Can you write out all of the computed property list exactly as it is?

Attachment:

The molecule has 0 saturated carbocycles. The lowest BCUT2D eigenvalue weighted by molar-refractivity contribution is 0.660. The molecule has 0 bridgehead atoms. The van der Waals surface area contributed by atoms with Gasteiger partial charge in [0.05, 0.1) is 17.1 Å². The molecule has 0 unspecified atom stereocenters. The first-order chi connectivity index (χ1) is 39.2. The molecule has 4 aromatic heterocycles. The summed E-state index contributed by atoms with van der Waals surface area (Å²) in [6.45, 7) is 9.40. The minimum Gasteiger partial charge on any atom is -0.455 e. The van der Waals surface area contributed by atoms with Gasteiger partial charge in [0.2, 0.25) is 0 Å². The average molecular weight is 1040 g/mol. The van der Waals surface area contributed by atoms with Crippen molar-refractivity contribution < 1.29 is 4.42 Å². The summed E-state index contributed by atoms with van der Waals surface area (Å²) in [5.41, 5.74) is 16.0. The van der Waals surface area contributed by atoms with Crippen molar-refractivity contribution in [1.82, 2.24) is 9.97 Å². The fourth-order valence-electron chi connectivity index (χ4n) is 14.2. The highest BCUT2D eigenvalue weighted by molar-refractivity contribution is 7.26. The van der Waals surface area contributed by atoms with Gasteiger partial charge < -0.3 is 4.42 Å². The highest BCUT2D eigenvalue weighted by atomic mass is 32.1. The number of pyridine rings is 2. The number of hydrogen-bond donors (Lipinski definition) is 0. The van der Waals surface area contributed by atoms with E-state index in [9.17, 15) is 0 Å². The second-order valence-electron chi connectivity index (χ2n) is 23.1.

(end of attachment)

The molecule has 0 saturated carbocycles. The lowest BCUT2D eigenvalue weighted by molar-refractivity contribution is 0.660. The molecule has 0 bridgehead atoms. The van der Waals surface area contributed by atoms with Gasteiger partial charge in [0.05, 0.1) is 17.1 Å². The molecule has 0 unspecified atom stereocenters. The first-order chi connectivity index (χ1) is 39.2. The molecule has 4 aromatic heterocycles. The summed E-state index contributed by atoms with van der Waals surface area (Å²) in [6.45, 7) is 9.40. The minimum Gasteiger partial charge on any atom is -0.455 e. The van der Waals surface area contributed by atoms with Gasteiger partial charge in [0.2, 0.25) is 0 Å². The average molecular weight is 1040 g/mol. The van der Waals surface area contributed by atoms with Crippen molar-refractivity contribution < 1.29 is 4.42 Å². The summed E-state index contributed by atoms with van der Waals surface area (Å²) in [5.41, 5.74) is 16.0. The van der Waals surface area contributed by atoms with Crippen molar-refractivity contribution in [1.82, 2.24) is 9.97 Å². The fourth-order valence-electron chi connectivity index (χ4n) is 14.2. The highest BCUT2D eigenvalue weighted by molar-refractivity contribution is 7.26. The van der Waals surface area contributed by atoms with Gasteiger partial charge < -0.3 is 4.42 Å². The highest BCUT2D eigenvalue weighted by atomic mass is 32.1. The number of pyridine rings is 2. The number of hydrogen-bond donors (Lipinski definition) is 0. The van der Waals surface area contributed by atoms with E-state index in [9.17, 15) is 0 Å². The second-order valence-electron chi connectivity index (χ2n) is 23.1.